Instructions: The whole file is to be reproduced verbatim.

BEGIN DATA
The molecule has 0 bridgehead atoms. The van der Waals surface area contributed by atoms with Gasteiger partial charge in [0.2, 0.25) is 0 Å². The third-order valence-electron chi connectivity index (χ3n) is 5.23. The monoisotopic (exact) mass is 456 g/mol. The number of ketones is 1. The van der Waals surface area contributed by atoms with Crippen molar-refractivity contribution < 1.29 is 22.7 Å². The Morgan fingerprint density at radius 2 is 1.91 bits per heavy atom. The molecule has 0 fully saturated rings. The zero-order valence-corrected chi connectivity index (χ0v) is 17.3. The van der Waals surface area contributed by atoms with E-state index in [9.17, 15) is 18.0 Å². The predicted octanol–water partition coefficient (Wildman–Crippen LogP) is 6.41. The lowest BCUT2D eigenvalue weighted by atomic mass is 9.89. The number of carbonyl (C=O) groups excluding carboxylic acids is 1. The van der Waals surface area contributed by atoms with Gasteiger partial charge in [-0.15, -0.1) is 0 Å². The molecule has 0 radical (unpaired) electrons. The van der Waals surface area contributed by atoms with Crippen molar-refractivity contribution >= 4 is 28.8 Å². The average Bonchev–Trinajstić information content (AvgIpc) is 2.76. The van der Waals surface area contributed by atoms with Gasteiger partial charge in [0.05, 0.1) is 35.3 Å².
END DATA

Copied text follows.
The molecule has 0 bridgehead atoms. The van der Waals surface area contributed by atoms with Gasteiger partial charge in [0.2, 0.25) is 0 Å². The third-order valence-electron chi connectivity index (χ3n) is 5.23. The monoisotopic (exact) mass is 456 g/mol. The number of ketones is 1. The van der Waals surface area contributed by atoms with Crippen molar-refractivity contribution < 1.29 is 22.7 Å². The Morgan fingerprint density at radius 2 is 1.91 bits per heavy atom. The molecule has 0 fully saturated rings. The zero-order valence-corrected chi connectivity index (χ0v) is 17.3. The van der Waals surface area contributed by atoms with E-state index in [9.17, 15) is 18.0 Å². The predicted octanol–water partition coefficient (Wildman–Crippen LogP) is 6.41. The lowest BCUT2D eigenvalue weighted by atomic mass is 9.89. The number of carbonyl (C=O) groups excluding carboxylic acids is 1. The van der Waals surface area contributed by atoms with Gasteiger partial charge in [-0.15, -0.1) is 0 Å². The molecule has 0 radical (unpaired) electrons. The van der Waals surface area contributed by atoms with Crippen molar-refractivity contribution >= 4 is 28.8 Å². The average Bonchev–Trinajstić information content (AvgIpc) is 2.76. The van der Waals surface area contributed by atoms with Gasteiger partial charge in [0.05, 0.1) is 35.3 Å².